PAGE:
(NEW YORK) — Had she been asked several months ago, before the coronavirus pandemic began to disproportionately kill people over the age of 60 like her sister, Janet Lane might have shrugged it off. But while in a supermarket this week, the Maryland woman found the question cringeworthy.
An engaged couple standing in line behind her had struck up a casual conversation with her about the practice of social distancing and eventually got around to how Lane was doing amid these dark days of COVID-19 horror and hysteria.
“Because it was so fresh, I blurted that I was not so well as I had just lost my sister due to complications from the virus, and that she lived in Washington state,” Lane told ABC News.
She said the young woman then asked something that took her aback.
“But how old was she?” the woman asked.
“The ‘but’ says it all,” Lane said. “Looking at me, she surmised my sister must have been old, dispensable, had underlying conditions, was replaceable, unnecessary, irrelevant, expensive, wasting our precious resources.”
But to Lane, her big sister, Nancy Ann Hamilton, was none of the above.
“She was very smart,” Lane said of her sister, a graduate of Smith College and a New York native. “She was very hard to contain. She had strong opinions. She was a life-long Democrat. She was a singer. At one point, she was a private pilot. She had her own pilot’s license. She produced a production called ‘Montage’ on television years ago. She worked for the post office for 10 years and started a whole campaign to improve their lighting.”
“She didn’t ever have a lot of money, but she traveled all over the world,” Lane added. “She found a way to do it on a shoestring by staying with friends and remote relatives. She loved being involved with things.”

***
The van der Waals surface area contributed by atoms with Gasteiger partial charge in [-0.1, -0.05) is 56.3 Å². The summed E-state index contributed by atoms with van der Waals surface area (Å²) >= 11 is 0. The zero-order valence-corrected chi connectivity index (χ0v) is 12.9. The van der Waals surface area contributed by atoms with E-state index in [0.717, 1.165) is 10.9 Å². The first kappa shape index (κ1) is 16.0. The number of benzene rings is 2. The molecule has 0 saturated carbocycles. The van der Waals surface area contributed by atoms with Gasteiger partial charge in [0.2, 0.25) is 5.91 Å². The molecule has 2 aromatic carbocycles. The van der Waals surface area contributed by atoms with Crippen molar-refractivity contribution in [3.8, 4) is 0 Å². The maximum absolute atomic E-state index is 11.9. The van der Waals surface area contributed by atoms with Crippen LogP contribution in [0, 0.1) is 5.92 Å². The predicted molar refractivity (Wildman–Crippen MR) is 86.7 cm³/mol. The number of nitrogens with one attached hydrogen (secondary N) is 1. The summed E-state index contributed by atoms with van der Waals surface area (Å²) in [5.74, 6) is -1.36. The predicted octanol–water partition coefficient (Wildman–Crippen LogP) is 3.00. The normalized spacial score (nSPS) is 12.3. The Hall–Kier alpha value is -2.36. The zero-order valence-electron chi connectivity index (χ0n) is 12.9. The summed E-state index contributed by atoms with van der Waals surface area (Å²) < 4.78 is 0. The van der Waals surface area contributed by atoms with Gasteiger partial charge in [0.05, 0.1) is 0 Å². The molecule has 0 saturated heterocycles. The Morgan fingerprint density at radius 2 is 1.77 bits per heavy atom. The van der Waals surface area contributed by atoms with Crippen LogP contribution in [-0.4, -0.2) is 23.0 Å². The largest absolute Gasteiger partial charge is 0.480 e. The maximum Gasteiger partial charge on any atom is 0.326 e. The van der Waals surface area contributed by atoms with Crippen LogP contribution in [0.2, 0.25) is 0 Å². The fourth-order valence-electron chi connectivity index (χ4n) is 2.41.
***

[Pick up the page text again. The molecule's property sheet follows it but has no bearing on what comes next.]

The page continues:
She was also the stepsister of ABC News producer Barbara Friedman.
Up to the point of her death on Saturday at a hospital in Skagit County, Washington, where county health department officials say 63 people have been diagnosed with coronavirus, Hamilton had been an active senior citizen.
“Despite the fact that she did indeed have underlying health conditions, she was extremely active in her community,” Lane said. “She was probably with large groups of people. She was very active in politics, she was active in choral there. So that may have exacerbated her opportunities to get infected.”
On March 19, Hamilton fell gravely ill and was admitted to the hospital, where tests confirmed she had the virus and she was placed in isolation, Lane said. Her husband was immediately put on quarantine at their home in Mt. Vernon, Washington, preventing him from being near his wife when she died on Saturday, Lane said.
With much-needed medical equipment like ventilators in short supply, some prominent politicians have suggested in recent days that senior citizens who contract the virus should be willing to be “sacrificed” for the sake of their children and grandchildren, and to keep the country out of economic turmoil. Lane said she finds such a proposition preposterous and, ironically, short-sighted.
“The COVID-19 crisis and the subsequent loss of my sister has confirmed to me what I suspected before, which is that older Americans are not valued by many,” said Lane, who works full-time for an agency that helps prisoners reenter society. “But there are a tremendous number of people, let’s start at the top with (Supreme Court Justice) Ruth Bader Ginsburg, who, despite whatever their conditions, are functioning at the very top level. I think that people are not recognizing the fact that older Americans are still quite able to contribute to our society.”
She said that when she and her family safely receive her sister’s ashes, they plan to have a celebration and “tell some Nancy stories.”
“Last Friday I had a sister, and on Saturday I did not,” Lane said. “She was strong and brave and had no edit mode. She would be the first voice to say, ‘Don’t bury us before we’re dead.”
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